Maaia details a similar situation, with his entry into the cable world pushed by his grandfather’s death. “It was a trial by fire,” he remembered. “The advantage is that we don’t know if the company would still have been around in 2003 or 2004 if it hadn’t been a family-owned business. The community identifies with us.”

Perhaps Andrew put it most succinctly: “It’s family. We all know each other.”

All four operators are experiencing pressure from the rise of over-the-top (OTT) content, but they don’t see it as a threat. “Cellphones haven’t replaced wireline phone completely, and the same thing goes for online content,” Maaia said. “We’ll always have linear channels. The question is: How do we take the next step of moving to IPTV?”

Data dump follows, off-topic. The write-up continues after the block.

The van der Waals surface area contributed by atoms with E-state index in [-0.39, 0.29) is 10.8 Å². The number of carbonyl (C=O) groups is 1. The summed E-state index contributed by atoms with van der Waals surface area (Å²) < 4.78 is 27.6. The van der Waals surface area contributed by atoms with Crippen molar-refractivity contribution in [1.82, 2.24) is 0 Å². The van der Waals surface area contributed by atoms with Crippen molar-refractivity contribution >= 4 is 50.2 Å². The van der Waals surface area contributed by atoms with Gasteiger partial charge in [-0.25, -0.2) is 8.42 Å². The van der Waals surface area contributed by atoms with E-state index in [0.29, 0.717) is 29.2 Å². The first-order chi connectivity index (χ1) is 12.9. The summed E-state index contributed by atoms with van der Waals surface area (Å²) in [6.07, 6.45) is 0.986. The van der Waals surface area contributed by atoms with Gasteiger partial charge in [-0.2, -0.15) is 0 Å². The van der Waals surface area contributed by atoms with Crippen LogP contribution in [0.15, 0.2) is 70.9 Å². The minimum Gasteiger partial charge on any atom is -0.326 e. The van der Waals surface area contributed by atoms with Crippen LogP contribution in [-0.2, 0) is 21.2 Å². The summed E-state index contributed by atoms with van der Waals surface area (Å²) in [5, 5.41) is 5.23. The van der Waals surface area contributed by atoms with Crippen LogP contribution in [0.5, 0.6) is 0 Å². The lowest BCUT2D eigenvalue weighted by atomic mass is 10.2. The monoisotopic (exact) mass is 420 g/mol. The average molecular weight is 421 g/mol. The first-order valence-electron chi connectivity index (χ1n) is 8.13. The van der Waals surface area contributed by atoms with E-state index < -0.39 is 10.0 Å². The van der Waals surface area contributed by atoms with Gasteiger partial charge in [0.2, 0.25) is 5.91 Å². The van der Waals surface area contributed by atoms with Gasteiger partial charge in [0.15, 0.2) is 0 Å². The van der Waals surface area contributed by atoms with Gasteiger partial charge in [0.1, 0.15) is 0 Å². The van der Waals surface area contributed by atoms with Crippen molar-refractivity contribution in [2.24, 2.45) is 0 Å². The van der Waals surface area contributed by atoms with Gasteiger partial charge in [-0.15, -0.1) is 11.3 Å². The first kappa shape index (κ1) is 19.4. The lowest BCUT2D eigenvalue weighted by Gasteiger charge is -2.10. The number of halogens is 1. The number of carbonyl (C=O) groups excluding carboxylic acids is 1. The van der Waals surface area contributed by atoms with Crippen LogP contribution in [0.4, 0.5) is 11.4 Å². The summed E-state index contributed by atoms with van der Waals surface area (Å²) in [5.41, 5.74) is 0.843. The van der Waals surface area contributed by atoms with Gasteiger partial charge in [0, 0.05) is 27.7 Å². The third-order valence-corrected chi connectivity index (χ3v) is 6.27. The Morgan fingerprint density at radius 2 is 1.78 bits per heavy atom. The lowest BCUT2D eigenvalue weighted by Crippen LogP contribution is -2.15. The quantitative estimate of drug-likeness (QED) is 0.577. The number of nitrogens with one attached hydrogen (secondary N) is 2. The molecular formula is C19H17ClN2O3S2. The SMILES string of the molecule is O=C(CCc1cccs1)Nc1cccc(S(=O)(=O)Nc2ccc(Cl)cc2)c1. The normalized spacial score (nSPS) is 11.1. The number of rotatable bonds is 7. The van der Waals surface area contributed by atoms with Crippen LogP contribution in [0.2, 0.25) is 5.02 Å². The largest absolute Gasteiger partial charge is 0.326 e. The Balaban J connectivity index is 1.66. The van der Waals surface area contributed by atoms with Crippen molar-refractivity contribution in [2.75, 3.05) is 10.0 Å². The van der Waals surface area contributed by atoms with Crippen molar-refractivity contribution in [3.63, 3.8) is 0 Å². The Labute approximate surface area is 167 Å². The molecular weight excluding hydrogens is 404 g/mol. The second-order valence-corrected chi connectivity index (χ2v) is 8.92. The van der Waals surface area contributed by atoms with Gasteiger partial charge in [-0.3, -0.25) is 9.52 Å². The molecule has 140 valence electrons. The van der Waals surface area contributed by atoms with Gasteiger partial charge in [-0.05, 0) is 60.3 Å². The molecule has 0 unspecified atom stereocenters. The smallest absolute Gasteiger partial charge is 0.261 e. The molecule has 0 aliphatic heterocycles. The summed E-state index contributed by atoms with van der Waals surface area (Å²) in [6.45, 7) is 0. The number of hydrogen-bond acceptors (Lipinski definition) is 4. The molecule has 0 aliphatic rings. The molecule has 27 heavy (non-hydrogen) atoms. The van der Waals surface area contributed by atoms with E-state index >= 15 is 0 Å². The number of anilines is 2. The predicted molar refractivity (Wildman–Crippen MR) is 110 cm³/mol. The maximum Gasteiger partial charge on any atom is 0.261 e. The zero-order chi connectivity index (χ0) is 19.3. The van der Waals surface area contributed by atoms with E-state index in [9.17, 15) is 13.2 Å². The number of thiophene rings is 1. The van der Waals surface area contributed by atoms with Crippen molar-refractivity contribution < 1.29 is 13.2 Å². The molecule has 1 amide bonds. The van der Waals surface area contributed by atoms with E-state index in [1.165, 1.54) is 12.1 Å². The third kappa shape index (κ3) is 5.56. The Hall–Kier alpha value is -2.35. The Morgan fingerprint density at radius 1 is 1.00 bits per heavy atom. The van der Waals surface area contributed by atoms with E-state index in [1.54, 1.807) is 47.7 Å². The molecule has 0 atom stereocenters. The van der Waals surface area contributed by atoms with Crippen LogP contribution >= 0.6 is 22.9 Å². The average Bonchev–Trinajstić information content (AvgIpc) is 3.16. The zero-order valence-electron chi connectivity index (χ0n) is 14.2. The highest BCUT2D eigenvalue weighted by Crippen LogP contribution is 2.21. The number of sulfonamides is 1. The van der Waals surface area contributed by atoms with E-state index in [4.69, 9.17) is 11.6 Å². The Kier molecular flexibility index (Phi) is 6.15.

South sees increased OTT traffic as an opportunity to sell more Internet services. “We have an older population that is a little less educated,” he explained. “Because there is so much information to be found online, this gives us a chance to push more online services.”

All four operators are seeing the effects of Netflix on a day-to-day basis, but they don’t seem to be too panicked about it. In fact, Maaia sees the OTT giant as the model of the future when it comes to diversification.

“Netflix rides on our system; it doesn’t circumvent it,” he said. “It may pull some eyeballs off our cable service but it puts them on our Internet product.”

Netflix streaming takes up 35 percent of Walter’s peak bandwidth, but he agrees “it drives more demand to our platform.” He does, however, cap data usage between 5 p.m. and 9 p.m.

The Future